In 1955, the Ti was incredibly transported two miles over land from the waters of Lake Champlain to the grounds of the Shelburne Museum. The boat was then meticulously restored to its original grandeur and, on January 28, 1964, was declared a National Historic Landmark.

The first thing a visitor sees after walking up the port-side gangplank and stepping onto the main deck is a sign welcoming you to “Steamboat Ticonderoga.”

Beneath that title, in a much smaller font, is a date: October 3, 1923.

The sign goes on to explain: “Over its 48 years of operation, the steamboat Ticonderoga served as a passenger and freight ferry, excursion boat, and floating casino and showboat. The ‘Ti‘ as you see it today is restored to appear much as it did on October 3, 1923.”

The sign then invites the visitor to actually imagine that it is October 3, 1923. It even provides a good bit of contextual history for that date to assist the visitor’s imagination.

For example, on that date…

  • Vermont native Calvin Coolidge was President of the United States.
  • Vermonters owned about 50,000 of the 10 million cars in the U.S.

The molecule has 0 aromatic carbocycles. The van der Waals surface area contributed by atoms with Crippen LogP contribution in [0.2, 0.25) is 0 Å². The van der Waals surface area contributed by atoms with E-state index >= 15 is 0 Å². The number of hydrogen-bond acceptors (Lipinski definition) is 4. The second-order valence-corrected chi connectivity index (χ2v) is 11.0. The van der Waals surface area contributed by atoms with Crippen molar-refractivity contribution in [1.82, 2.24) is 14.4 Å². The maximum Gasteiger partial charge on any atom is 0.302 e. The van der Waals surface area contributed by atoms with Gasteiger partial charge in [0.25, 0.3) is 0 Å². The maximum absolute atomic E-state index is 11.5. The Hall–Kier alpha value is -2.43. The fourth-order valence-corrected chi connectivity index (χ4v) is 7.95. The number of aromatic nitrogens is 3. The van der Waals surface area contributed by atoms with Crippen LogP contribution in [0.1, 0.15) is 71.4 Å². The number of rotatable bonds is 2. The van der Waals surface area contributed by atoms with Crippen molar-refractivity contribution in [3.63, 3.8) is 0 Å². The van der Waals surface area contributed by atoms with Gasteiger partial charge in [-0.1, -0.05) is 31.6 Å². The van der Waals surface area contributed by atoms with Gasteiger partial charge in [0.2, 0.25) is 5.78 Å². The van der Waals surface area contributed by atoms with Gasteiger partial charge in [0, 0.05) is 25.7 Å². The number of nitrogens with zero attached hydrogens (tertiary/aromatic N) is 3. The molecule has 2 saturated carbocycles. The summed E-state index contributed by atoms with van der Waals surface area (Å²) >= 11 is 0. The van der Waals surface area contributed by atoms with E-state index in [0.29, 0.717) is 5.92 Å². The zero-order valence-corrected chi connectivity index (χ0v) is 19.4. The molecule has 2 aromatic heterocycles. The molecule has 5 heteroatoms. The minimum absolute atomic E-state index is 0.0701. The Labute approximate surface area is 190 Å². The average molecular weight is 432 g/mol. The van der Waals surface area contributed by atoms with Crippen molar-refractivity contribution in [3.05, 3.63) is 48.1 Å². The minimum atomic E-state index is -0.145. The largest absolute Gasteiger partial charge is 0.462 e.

• There were 350,000 people in Vermont and 360,000 dairy cows.
  • Prohibition against the sale and consumption of alcohol was in its 4th year.

The sign offers the visitor these last encouraging words: “Step back in time to October 3, 1923. Imagine the wind blowing and the paddlewheels churning. Welcome aboard the Ticonderoga.”

During my recent visit to the Shelburne Museum, I spent a most enjoyable hour exploring the Ti, taking photos and pondering the significance of October 3, 1923.

Here’s a shot taken from the starboard side of the Forward Promenade/Salon Deck, near the bow of the boat.

This is the view looking aft through the Salon Deck, at the stern of the boat.

This last one is also a look aft along the starboard side of the Main Deck Dining Room.